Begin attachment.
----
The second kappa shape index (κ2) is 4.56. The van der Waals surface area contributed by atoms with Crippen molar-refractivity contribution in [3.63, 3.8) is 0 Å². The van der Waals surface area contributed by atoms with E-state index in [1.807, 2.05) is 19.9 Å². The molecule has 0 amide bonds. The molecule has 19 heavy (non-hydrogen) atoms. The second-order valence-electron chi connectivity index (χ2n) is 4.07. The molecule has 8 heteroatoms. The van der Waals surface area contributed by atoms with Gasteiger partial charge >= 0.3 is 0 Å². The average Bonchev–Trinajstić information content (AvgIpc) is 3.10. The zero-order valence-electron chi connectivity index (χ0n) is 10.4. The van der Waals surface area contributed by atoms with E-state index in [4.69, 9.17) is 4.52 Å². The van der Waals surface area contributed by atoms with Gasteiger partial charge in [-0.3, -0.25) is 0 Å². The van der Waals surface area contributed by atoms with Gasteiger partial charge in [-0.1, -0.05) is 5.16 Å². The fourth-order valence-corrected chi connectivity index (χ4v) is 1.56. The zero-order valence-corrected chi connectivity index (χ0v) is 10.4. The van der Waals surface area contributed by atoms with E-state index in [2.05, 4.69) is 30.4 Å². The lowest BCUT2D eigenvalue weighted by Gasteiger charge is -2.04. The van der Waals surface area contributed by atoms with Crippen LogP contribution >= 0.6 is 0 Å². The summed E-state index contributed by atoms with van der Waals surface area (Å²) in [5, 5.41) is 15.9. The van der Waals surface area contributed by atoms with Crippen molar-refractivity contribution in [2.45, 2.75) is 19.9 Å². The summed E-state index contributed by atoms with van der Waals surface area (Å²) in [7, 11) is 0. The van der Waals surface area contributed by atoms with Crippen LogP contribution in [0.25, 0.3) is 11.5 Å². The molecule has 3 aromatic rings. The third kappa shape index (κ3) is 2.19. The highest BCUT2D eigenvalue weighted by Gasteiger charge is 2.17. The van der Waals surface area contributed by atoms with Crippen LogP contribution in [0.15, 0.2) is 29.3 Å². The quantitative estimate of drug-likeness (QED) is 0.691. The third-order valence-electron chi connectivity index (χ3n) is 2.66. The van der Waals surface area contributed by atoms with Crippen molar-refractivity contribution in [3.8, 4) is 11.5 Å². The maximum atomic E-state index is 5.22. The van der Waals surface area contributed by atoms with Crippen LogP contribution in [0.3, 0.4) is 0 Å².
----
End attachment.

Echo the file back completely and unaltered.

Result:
The second kappa shape index (κ2) is 4.56. The van der Waals surface area contributed by atoms with Crippen molar-refractivity contribution in [3.63, 3.8) is 0 Å². The van der Waals surface area contributed by atoms with E-state index in [1.807, 2.05) is 19.9 Å². The molecule has 0 amide bonds. The molecule has 19 heavy (non-hydrogen) atoms. The second-order valence-electron chi connectivity index (χ2n) is 4.07. The molecule has 8 heteroatoms. The van der Waals surface area contributed by atoms with Gasteiger partial charge >= 0.3 is 0 Å². The average Bonchev–Trinajstić information content (AvgIpc) is 3.10. The zero-order valence-electron chi connectivity index (χ0n) is 10.4. The van der Waals surface area contributed by atoms with E-state index in [4.69, 9.17) is 4.52 Å². The van der Waals surface area contributed by atoms with Gasteiger partial charge in [-0.3, -0.25) is 0 Å². The van der Waals surface area contributed by atoms with Gasteiger partial charge in [-0.1, -0.05) is 5.16 Å². The fourth-order valence-corrected chi connectivity index (χ4v) is 1.56. The zero-order valence-corrected chi connectivity index (χ0v) is 10.4. The van der Waals surface area contributed by atoms with E-state index in [2.05, 4.69) is 30.4 Å². The lowest BCUT2D eigenvalue weighted by Gasteiger charge is -2.04. The van der Waals surface area contributed by atoms with Crippen LogP contribution >= 0.6 is 0 Å². The summed E-state index contributed by atoms with van der Waals surface area (Å²) in [5, 5.41) is 15.9. The van der Waals surface area contributed by atoms with Crippen molar-refractivity contribution in [2.45, 2.75) is 19.9 Å². The summed E-state index contributed by atoms with van der Waals surface area (Å²) in [7, 11) is 0. The van der Waals surface area contributed by atoms with Crippen LogP contribution in [0.25, 0.3) is 11.5 Å². The molecule has 3 aromatic rings. The third kappa shape index (κ3) is 2.19. The highest BCUT2D eigenvalue weighted by Gasteiger charge is 2.17. The van der Waals surface area contributed by atoms with Crippen LogP contribution in [0.15, 0.2) is 29.3 Å². The quantitative estimate of drug-likeness (QED) is 0.691. The third-order valence-electron chi connectivity index (χ3n) is 2.66. The van der Waals surface area contributed by atoms with Crippen molar-refractivity contribution in [3.8, 4) is 11.5 Å². The maximum atomic E-state index is 5.22. The van der Waals surface area contributed by atoms with Crippen LogP contribution in [0.3, 0.4) is 0 Å².